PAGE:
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Overreaction to Enterovirus D68, Putting it in Perspective

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Rochester: Overreaction to Enterovirus D68, Putting it in Perspective
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Not that long ago, diseases like polio and smallpox ravaged the population. One in three people infected with smallpox died. Polio paralyzed tens of thousands and killed 1,000 each year in the U.S. Most of those infected were elementary school children.

"If you just look back in the 1940s and 1950s when those infections were very widespread, there's one point in time where one out of 20 children under the age of five years in the United States wouldn't survive to their fifth birthday," said Dr. Joe Domachowske, a pediatric infectious disease specialist at Upstate Golisano Children's Hospital.

"We've had times of epidemics where people we really, really scared and going crazy. I mean, polio, you would stay out of swimming pools and all these kinds of things. And it used to be that there were epidemics out there, we've become quite spoiled now because we have so many medications that keep those things from happening," said Bob Thompson, a Syracuse University professor of popular culture said.

Vaccines have virtually eradicated diseases like polio and smallpox in the United States. Still, there are illnesses that do not have vaccines. The most recent to get attention is the enterovirus D68, which usually causes cold-like symptoms.

National news outlets reported the first death associated enterovirus D68 earlier this week. The CBS headline labels it "deadly virus."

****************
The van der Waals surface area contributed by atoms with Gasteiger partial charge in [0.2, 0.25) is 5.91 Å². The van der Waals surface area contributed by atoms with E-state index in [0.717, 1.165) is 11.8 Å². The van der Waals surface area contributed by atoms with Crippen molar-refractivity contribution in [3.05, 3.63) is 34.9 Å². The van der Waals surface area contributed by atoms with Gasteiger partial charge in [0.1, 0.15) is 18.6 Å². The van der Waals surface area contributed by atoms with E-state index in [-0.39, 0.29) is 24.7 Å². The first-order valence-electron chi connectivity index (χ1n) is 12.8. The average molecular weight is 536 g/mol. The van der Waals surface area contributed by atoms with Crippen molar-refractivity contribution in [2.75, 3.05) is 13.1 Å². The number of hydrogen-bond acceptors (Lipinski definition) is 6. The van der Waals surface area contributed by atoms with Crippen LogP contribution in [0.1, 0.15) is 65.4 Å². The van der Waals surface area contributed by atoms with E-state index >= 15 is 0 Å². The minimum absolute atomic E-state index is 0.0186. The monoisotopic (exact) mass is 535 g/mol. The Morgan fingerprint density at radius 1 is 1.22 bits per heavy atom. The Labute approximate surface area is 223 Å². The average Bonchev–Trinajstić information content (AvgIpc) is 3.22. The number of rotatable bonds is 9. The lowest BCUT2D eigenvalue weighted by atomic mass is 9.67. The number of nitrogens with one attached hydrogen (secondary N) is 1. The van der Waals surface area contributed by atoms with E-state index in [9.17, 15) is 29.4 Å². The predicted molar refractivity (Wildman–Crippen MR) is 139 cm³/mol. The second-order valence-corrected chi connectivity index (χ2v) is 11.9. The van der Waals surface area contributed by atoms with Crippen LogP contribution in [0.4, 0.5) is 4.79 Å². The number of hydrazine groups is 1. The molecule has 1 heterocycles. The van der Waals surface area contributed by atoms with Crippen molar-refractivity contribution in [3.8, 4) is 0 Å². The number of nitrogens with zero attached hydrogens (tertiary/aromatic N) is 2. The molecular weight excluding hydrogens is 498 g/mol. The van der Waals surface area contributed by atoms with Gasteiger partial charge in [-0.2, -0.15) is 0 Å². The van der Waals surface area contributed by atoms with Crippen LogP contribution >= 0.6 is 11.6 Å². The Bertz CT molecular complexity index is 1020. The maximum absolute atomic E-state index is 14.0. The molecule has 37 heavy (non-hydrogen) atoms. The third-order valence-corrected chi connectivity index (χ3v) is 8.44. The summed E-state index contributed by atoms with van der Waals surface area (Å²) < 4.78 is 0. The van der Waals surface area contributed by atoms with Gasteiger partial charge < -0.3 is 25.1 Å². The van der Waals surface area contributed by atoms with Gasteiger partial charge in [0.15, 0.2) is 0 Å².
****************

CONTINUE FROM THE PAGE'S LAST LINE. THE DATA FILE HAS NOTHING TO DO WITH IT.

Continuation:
"News operations want us to pay attention. They want us to keep watching and one of the ways to keep doing that is to present the story as though it is really important," said Thompson.

So just how deadly is enterovirus D68? A few hundred children have been hospitalized and one has died.

According to the CDC, every year the flu lands 20,000 children under the age of five in the hospital. During the 2013-2014 influenza season, more than 100 kids died from the flu. Part of the reason enterovirus is getting so much attention is because news travels instantaneously.

"Before 1963, there was only 15 minutes of network news per night. It hadn't even expanded to a half hour yet. So stories would get told in a sentence or two and then there might be a little bit of commentary," said Thompson.

"Sometimes the fear of the infection is more contagious than the infection itself," said Domachowske.

Doctors said as long as basic public health measures are put into place, most of the time the outbreaks can be controlled pretty quickly.

As for the ebola cases in the United States, doctors said there's no reason to worry because the transmission is through contact with an infected person's body fluids.

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